Nationalists (such a tired and simplistic term in a world of multiple and overlapping loyalties) may argue that independence is about culture and identity, heart and soul – not bureaucracies and budgets and I would not disagree. The problem is that when stood in the voting booth the Scottish public is likely to vote according to their head (and their wallet) and not their heart. The twist in the tail is that support for Scottish independence has at times been higher amongst the English (and that is 54 million people compared to just five million in Scotland) than the Scottish. Therefore if the referendum on Scottish independence was open to the whole of the UK, as many have argued it should be, Scotland may well have been cast adrift by its English neighbours.
And yet the strangest element of this whole Scottish independence debate is that the model of independence on offer has always been strangely lacking in terms of … how can I put it … independence. What’s on offer is a strange quasi-independence where the Scottish Government wants to share the pound sterling and the Bank of England, it wants to share the British army and other military forces and what this amounts to is a rather odd half-way house that is more like greater devolution within the Union rather than true independence as a self-standing nation state. The risks are therefore high but the benefits uncertain and this explains why the Scottish public remains to be convinced that the gamble is worth it. The latest polls show a surge in support of a ‘Yes’ vote but a shift to the ‘No’ camp can be expected as the referendum draws closer and the public becomes more risk averse.
But does this really matter? A ‘Yes’ vote was always incredibly unlikely. Mass public support has never existed and the referendum is really part of a deeper power game to lever more powers from London to Scotland and to this extent the game is already over. Devo-max has already been granted. The 2012 Scotland Act has already been passed and boosts the power of the Scottish Parliament by giving it a new ability to tax and borrow along with a number of new policy powers. (The most important new measure – giving the parliament partial control over setting income tax rates in Scotland will come into force in 2015.) Since this legislation was passed the three main political parties in Westminster have all agreed to devolve even more powers, specifically in relation to tax and welfare.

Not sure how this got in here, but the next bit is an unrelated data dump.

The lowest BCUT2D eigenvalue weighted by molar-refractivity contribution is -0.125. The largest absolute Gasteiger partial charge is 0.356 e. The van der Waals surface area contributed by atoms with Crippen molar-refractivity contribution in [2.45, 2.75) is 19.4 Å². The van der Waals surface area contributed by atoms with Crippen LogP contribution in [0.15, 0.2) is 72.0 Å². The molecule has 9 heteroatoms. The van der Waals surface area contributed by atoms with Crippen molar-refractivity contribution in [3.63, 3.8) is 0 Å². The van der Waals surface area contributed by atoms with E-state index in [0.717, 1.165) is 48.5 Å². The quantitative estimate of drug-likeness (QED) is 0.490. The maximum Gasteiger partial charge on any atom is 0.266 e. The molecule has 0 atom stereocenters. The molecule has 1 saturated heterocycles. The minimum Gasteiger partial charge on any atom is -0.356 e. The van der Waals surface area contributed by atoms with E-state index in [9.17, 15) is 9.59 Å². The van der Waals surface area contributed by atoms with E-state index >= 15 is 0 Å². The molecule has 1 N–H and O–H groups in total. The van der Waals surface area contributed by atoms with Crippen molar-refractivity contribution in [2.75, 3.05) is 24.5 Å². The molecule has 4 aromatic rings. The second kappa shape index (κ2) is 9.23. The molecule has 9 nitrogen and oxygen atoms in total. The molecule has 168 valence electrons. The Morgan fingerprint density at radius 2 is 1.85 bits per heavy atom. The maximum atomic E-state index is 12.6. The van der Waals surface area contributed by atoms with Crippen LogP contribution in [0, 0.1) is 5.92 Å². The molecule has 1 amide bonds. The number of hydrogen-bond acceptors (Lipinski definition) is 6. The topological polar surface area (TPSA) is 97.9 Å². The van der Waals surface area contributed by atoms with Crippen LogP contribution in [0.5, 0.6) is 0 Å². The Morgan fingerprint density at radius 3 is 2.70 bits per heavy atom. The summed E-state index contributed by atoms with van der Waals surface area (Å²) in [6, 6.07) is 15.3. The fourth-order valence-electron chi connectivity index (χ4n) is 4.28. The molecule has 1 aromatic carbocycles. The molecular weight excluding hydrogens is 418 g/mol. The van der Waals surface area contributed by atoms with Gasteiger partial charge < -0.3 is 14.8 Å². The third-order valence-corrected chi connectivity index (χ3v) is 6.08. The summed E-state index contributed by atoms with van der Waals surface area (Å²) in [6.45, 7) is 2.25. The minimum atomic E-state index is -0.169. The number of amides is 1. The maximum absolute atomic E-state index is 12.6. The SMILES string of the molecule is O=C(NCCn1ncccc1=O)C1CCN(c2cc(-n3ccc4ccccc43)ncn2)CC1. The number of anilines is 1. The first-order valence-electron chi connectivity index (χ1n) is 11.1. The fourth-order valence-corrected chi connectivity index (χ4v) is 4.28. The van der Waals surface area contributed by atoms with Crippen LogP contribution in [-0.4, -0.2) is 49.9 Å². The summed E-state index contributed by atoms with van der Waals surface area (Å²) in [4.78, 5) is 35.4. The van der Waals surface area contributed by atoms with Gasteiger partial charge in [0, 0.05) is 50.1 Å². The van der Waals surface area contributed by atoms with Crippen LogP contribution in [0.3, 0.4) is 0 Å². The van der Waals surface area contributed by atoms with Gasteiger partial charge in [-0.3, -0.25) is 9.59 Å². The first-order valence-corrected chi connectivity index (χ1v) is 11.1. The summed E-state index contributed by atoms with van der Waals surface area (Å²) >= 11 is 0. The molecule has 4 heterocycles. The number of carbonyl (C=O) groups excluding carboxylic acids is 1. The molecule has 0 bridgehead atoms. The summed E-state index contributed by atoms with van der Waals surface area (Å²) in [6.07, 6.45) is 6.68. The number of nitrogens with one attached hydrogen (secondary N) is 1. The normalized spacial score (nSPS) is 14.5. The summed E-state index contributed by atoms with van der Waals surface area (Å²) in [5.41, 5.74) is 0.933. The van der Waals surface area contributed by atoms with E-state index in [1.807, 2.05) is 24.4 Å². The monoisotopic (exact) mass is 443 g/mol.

Mark Twain famously remarked that ‘reports of my death have been greatly exaggerated’ and I cannot help but feel the same is true in relation to those who like to trumpet the death of the United Kingdom. The Scottish independence referendum is highly unlikely to amount to a dis-United Kingdom or the ‘unraveling’ of the union. It may amount to a ‘looser’ union but the relationship between Edinburgh and Westminster has always been one of partnership rather than domination. My sense is that what we are witnessing is not ‘the end’ as some commentators would like to see it but the beginning of a new stage in a historical journey that has already lasted over three hundred years.
Note: A version of this article was originally published on the OUP’s blog and gives the views of the author, and not the position of the British Politics and Policy blog, nor of the London School of Economics. Please read our comments policy before posting.
Matthew Flinders is Distinguished Visiting Professor at Murdoch University, Western Australia, and Professor of Politics at the University of Sheffield in the United Kingdom. He will be giving the first of the British Library’s new ‘Enduring Ideas’ public lectures on Wednesday 26 November 2014 (18.30-20.00). His topic ‘The Problem with Democracy’ is sure to create conversation and debate.